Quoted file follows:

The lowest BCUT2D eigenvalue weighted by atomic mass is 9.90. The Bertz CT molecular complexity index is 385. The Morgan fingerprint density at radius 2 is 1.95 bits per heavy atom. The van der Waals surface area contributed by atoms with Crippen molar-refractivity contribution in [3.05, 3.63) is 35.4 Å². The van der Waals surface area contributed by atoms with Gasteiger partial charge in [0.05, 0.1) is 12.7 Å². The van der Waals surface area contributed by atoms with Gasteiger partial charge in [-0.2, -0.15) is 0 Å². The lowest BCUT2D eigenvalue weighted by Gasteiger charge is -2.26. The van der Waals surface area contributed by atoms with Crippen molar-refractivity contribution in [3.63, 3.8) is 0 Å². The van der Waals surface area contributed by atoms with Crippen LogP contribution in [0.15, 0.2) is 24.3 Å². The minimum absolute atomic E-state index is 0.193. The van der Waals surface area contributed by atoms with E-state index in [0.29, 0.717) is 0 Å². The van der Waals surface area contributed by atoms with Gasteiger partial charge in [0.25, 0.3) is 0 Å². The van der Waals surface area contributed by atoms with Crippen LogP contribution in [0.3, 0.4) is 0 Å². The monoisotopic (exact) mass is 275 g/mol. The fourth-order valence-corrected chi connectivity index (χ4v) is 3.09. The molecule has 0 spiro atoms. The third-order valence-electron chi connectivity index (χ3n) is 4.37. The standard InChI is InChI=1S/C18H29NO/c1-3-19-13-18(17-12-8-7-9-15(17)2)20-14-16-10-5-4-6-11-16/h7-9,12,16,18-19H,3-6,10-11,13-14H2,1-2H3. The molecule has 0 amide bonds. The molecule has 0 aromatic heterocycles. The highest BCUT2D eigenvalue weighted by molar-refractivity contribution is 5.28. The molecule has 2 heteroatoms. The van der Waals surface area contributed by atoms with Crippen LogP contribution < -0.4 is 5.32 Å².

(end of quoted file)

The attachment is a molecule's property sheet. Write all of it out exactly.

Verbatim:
The lowest BCUT2D eigenvalue weighted by atomic mass is 9.90. The Bertz CT molecular complexity index is 385. The Morgan fingerprint density at radius 2 is 1.95 bits per heavy atom. The van der Waals surface area contributed by atoms with Crippen molar-refractivity contribution in [3.05, 3.63) is 35.4 Å². The van der Waals surface area contributed by atoms with Gasteiger partial charge in [0.05, 0.1) is 12.7 Å². The van der Waals surface area contributed by atoms with Gasteiger partial charge in [-0.2, -0.15) is 0 Å². The lowest BCUT2D eigenvalue weighted by Gasteiger charge is -2.26. The van der Waals surface area contributed by atoms with Crippen molar-refractivity contribution in [3.63, 3.8) is 0 Å². The van der Waals surface area contributed by atoms with Crippen LogP contribution in [0.15, 0.2) is 24.3 Å². The minimum absolute atomic E-state index is 0.193. The van der Waals surface area contributed by atoms with E-state index in [0.29, 0.717) is 0 Å². The van der Waals surface area contributed by atoms with Gasteiger partial charge in [0.25, 0.3) is 0 Å². The van der Waals surface area contributed by atoms with Crippen LogP contribution in [0.3, 0.4) is 0 Å². The monoisotopic (exact) mass is 275 g/mol. The fourth-order valence-corrected chi connectivity index (χ4v) is 3.09. The molecule has 0 spiro atoms. The third-order valence-electron chi connectivity index (χ3n) is 4.37. The standard InChI is InChI=1S/C18H29NO/c1-3-19-13-18(17-12-8-7-9-15(17)2)20-14-16-10-5-4-6-11-16/h7-9,12,16,18-19H,3-6,10-11,13-14H2,1-2H3. The molecule has 0 amide bonds. The molecule has 0 aromatic heterocycles. The highest BCUT2D eigenvalue weighted by molar-refractivity contribution is 5.28. The molecule has 2 heteroatoms. The van der Waals surface area contributed by atoms with Crippen LogP contribution < -0.4 is 5.32 Å².